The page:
Greg Robins, a veteran North Sea fireman and community leader, has been nominated by the Southampton Town Republican Committee to challenge incumbent Democrat Jay Schneiderman for town supervisor in the 2019 general election.
The GOP tapped Mr. Robins, 69, a chairman of the town Republican Committee in the 1980s and a current commissioner of the North Sea Fire District, last week after Councilwoman Christine Scalera decided not to run for supervisor, leaving the party without a candidate when it held its nominating convention on February 20.
In a phone interview on Monday, Mr. Robins said he had told Republican Committee Chairman David Betts last summer that he was interested in running for a council seat, so “I was kind of in the bull pen warming up when Chris decided not to run,” Mr. Robins said.
He said he had “run into Mr. Betts while I was in the booth making hot dogs at the [North Sea Fire Department’s] carnival,” and told him that he wanted to run for a council seat because he had “a lot of concerns about the town.”
“I don’t dislike Jay Schneiderman,” he said, recalling a quip the supervisor made when he was a county legislator attending an Eagle Scout ceremony for Mr. Robins’ second son to achieve the ranking: “I never thought I’d see a robin give birth to two eagles,” he quoted the supervisor as saying.
Mr. Robins said the quip was clever “but I need more than that sitting in Town Hall.”
Citing Mr. Schneiderman’s unsuccessful campaign for county comptroller last year in the middle of his second term as town supervisor, he described Mr. Schneiderman as a professional politician who is interested in advancing his career and moving on from his town post.
“I’m just a guy who cares,” he added.
He challenged the supervisor’s claim that the tax rate has not increased under his leadership. Noting that he has lived in the Bay View Oaks community in North Sea for over 50 years, he said his house there hasn’t been changed in all that time and yet his tax bill has gone up steadily as property values have risen. He called Mr. Schneiderman’s claim “a misrepresentation.”
“We’re being reassessed out of her homes,” he said of local people with moderate incomes, questioning why the town conducts annual reassessments.
Responding to Mr. Robins’ comments, Mr. Schneiderman — the Democratic nominee who was also endorsed last week by the Southampton Town Independence Party — noted in an interview on Tuesday that town taxes are only about 20 to 25 percent of the total tax bill.
To counter rising property values, he said he has striven to lower the property tax rate every year he has been in office in Southampton Town. “It’s down significantly,” he said, adding he has also tried to provide the kind of services — land preservation, good parks, beach access, good roads — that are appropriate and desired in a community with high property values.
Mr. Schneiderman said he loved being supervisor. “I look forward to going to work every day,” he added, and on weekends and many evenings. He noted he was a schoolteacher and a businessman, “just a regular guy,” before running for office. He said he wanted to continue as a public servant “as long as they want to keep reelecting me.”
Mr. Robins was a social studies teacher in the William Floyd School District for 39 years. He said his family’s connection to the town goes back to 1935, when his father and an uncle rented a place to stay from Judge Mercator Kendrick of Southampton.
GOP Switches Candidate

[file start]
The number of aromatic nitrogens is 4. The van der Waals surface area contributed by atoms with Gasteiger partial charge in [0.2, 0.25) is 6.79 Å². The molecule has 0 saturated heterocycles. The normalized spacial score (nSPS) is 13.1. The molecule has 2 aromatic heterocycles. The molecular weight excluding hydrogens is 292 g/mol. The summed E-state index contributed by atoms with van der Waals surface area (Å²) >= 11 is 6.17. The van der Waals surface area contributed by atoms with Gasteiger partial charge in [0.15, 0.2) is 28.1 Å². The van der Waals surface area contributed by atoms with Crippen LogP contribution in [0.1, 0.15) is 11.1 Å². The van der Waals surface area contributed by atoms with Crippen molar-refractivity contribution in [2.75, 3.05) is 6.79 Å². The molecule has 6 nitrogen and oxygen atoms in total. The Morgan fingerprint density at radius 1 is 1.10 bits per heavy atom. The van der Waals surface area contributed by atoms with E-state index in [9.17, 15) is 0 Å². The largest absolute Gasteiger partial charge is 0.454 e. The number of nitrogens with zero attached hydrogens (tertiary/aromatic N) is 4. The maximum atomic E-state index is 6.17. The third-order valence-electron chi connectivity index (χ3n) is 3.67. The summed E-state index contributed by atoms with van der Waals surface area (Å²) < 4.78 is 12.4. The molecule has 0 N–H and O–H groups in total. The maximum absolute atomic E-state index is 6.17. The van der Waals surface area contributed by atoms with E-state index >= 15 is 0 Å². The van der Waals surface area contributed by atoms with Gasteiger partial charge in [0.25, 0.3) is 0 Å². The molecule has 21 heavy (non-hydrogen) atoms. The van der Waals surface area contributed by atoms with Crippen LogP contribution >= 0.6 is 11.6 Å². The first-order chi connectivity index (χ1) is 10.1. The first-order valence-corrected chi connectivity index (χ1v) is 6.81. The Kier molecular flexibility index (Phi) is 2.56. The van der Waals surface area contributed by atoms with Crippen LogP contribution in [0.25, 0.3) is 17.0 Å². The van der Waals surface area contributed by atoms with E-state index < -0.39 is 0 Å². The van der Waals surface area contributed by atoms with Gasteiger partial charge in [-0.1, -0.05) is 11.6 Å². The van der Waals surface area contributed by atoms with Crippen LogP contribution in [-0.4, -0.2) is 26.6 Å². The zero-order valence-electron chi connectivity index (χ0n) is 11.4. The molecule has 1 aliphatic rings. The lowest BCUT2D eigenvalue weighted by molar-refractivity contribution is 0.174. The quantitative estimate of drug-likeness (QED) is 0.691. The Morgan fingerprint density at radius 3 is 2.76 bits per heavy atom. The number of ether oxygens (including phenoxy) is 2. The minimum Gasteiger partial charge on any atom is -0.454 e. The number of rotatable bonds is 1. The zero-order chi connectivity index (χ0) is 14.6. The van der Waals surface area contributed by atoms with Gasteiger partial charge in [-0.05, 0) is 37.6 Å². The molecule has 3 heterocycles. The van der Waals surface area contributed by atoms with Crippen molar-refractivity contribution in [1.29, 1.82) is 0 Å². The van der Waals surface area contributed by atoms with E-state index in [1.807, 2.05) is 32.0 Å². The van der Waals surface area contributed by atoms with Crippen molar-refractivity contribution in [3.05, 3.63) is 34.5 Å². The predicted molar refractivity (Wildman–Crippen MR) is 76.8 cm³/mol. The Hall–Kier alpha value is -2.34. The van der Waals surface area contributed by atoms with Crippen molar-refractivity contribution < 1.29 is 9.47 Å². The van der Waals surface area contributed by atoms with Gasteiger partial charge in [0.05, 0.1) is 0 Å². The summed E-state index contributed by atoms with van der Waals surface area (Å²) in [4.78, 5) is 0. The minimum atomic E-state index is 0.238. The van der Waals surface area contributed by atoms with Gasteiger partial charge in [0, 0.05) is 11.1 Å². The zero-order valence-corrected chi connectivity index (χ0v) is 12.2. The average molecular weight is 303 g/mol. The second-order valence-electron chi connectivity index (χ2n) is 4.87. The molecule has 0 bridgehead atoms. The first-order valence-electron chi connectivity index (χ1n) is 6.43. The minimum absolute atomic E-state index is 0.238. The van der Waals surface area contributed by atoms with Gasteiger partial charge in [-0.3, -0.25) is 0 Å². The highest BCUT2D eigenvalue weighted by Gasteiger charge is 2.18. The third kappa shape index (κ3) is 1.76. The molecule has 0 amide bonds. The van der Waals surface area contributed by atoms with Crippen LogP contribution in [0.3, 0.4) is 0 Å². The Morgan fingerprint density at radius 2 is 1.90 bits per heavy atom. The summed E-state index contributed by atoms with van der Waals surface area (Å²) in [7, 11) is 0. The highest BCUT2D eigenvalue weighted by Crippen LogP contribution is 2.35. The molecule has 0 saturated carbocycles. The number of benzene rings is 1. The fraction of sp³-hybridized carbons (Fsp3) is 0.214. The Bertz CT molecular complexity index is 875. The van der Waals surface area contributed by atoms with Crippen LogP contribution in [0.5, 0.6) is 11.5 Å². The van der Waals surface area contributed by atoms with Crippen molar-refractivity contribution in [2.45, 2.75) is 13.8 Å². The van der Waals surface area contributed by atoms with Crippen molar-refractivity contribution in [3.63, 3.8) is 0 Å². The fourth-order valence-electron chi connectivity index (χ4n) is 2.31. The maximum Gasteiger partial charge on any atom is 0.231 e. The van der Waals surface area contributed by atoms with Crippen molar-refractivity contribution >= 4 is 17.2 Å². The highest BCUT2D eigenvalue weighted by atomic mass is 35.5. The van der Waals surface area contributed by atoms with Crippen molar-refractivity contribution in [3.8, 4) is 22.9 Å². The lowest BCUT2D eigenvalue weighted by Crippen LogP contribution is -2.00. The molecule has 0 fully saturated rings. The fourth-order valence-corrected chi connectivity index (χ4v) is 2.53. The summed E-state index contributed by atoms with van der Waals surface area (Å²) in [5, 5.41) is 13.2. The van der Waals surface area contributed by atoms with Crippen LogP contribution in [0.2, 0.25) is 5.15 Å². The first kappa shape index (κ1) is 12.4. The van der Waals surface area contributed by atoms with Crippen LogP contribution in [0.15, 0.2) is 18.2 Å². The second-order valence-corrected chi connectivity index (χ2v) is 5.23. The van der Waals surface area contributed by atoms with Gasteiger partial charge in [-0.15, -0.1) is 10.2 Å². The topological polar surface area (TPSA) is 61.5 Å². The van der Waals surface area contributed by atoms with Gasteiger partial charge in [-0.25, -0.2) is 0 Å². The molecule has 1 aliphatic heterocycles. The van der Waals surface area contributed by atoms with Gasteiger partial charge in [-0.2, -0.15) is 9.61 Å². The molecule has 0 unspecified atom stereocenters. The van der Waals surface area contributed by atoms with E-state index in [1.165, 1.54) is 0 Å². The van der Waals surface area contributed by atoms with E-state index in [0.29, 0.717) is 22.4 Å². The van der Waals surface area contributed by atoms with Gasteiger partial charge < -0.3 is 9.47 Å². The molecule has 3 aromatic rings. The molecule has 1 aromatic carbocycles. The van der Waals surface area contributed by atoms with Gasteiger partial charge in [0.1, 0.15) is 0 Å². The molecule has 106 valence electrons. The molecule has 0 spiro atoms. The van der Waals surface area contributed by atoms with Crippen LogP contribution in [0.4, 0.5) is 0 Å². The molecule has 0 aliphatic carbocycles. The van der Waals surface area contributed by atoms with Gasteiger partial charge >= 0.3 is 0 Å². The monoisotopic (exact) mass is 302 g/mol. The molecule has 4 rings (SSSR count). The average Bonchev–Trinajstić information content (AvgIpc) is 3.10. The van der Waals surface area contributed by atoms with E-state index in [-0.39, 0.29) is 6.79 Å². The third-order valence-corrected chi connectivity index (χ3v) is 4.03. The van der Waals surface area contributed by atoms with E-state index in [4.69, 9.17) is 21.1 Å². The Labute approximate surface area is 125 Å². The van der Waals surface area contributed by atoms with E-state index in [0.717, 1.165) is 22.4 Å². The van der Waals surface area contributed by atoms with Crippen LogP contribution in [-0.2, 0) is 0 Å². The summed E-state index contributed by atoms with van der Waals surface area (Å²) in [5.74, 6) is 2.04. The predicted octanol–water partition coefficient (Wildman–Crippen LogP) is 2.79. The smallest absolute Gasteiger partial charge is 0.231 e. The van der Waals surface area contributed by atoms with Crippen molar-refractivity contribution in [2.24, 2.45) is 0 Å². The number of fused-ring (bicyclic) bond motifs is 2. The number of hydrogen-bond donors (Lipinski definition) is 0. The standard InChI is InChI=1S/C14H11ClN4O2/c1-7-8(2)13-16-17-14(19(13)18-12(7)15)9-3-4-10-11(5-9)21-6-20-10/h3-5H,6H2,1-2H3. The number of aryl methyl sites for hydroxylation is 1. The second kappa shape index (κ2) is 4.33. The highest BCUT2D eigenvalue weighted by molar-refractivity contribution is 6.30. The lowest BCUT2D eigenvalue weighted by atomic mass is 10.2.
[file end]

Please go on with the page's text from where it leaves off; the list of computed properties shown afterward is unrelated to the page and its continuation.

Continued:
In another move last week, the Republicans knocked Jim Ding of North Sea off their ticket as a candidate for Town Board, replacing him with Charles McArdle, a registered Conservative from Hampton Bays. Businessman Rick Martel, also of Hampton Bays, remains the GOP designee for the other Town Board seat at stake in this year’s election.
Mr. Ding described his ouster as a move demanded by town Conservatives. “The Conservative Party would not give any Republican [who is] running their line,” Mr. Ding wrote in an email, unless the Conservative candidate for Town Board got Mr. Ding’s spot on the ticket.
“Occasionally it is necessary to consider what is best for the ticket as a whole as opposed to each individual,” Assistant GOP Chair Theresa Kiernan, the Southampton Town tax receiver, wrote in an email. She confirmed that there is a cross-endorsement agreement “with the Conservative Party for our candidates except the supervisor.”
Mr. McArdle, 56, is a former New York City patrolman and Southampton Town police detective who served eight years as the local PBA president. He runs a private investigation and security firm as well as a valet parking service and is president of the Eastern Long Island Police Conference.
Mr. Martel owns Skidmore’s Sports & Style Shop on Main Street in Hampton Bays and is a key organizer of the hamlet’s San Gennaro Festival. He has long been active in the Southampton Kiwanis Club and the Hampton Bays Little League and other organizations.
Messages to GOP Chair David Betts were not returned. A call to attorney Robert Macedonio, whom Mr. McArdle said would provide the full Conservative Party slate, was not returned.
In addition to cross-endorsing Mr. Schneiderman, the Southampton Independence Party last week also gave the nod for Town Board to incumbent Democrat, John Bouvier, whose runningmate on the Democratic line is Craig Catalanotto of Speonk, the co-chair the town’s Citizens Advisory Committee-West; and backed political newcomer Hannah Pell of Southampton, the daughter of longtime Town Trustee Bill Pell, for Town Board, according to party chairman Fred W. Thiele Jr.
The party also endorsed Republican incumbent Theresa Kiernan for tax receiver; Bill Haefeli for Town Justice; and for Town Trustee incumbents Bill Pell and Ann Welker, both Independence Party members; Republican incumbent Scott Horowitz and Democrat David Mayer.
The party left one Trustee spot vacant for candidates who are expected to file nominating petitions, Mr. Thiele said.